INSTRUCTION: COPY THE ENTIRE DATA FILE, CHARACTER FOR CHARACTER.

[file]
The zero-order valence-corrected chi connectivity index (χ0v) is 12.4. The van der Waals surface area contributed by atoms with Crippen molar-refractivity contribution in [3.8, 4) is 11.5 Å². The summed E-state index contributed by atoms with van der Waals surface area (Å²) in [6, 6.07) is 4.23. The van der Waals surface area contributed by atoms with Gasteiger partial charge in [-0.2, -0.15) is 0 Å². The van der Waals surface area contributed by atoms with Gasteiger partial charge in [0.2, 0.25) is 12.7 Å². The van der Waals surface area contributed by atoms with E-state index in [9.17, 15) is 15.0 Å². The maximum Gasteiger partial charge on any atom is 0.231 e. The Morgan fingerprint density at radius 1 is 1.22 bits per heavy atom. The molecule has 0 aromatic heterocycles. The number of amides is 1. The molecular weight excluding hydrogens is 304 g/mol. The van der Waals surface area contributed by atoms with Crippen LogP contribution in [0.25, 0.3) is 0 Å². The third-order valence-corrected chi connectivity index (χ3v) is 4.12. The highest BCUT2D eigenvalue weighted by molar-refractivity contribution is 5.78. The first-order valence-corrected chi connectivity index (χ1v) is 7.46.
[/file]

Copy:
The zero-order valence-corrected chi connectivity index (χ0v) is 12.4. The van der Waals surface area contributed by atoms with Crippen molar-refractivity contribution in [3.8, 4) is 11.5 Å². The summed E-state index contributed by atoms with van der Waals surface area (Å²) in [6, 6.07) is 4.23. The van der Waals surface area contributed by atoms with Gasteiger partial charge in [-0.2, -0.15) is 0 Å². The van der Waals surface area contributed by atoms with Gasteiger partial charge in [0.2, 0.25) is 12.7 Å². The van der Waals surface area contributed by atoms with E-state index in [9.17, 15) is 15.0 Å². The maximum Gasteiger partial charge on any atom is 0.231 e. The Morgan fingerprint density at radius 1 is 1.22 bits per heavy atom. The molecule has 0 aromatic heterocycles. The number of amides is 1. The molecular weight excluding hydrogens is 304 g/mol. The van der Waals surface area contributed by atoms with Crippen LogP contribution in [0.25, 0.3) is 0 Å². The third-order valence-corrected chi connectivity index (χ3v) is 4.12. The highest BCUT2D eigenvalue weighted by molar-refractivity contribution is 5.78. The first-order valence-corrected chi connectivity index (χ1v) is 7.46.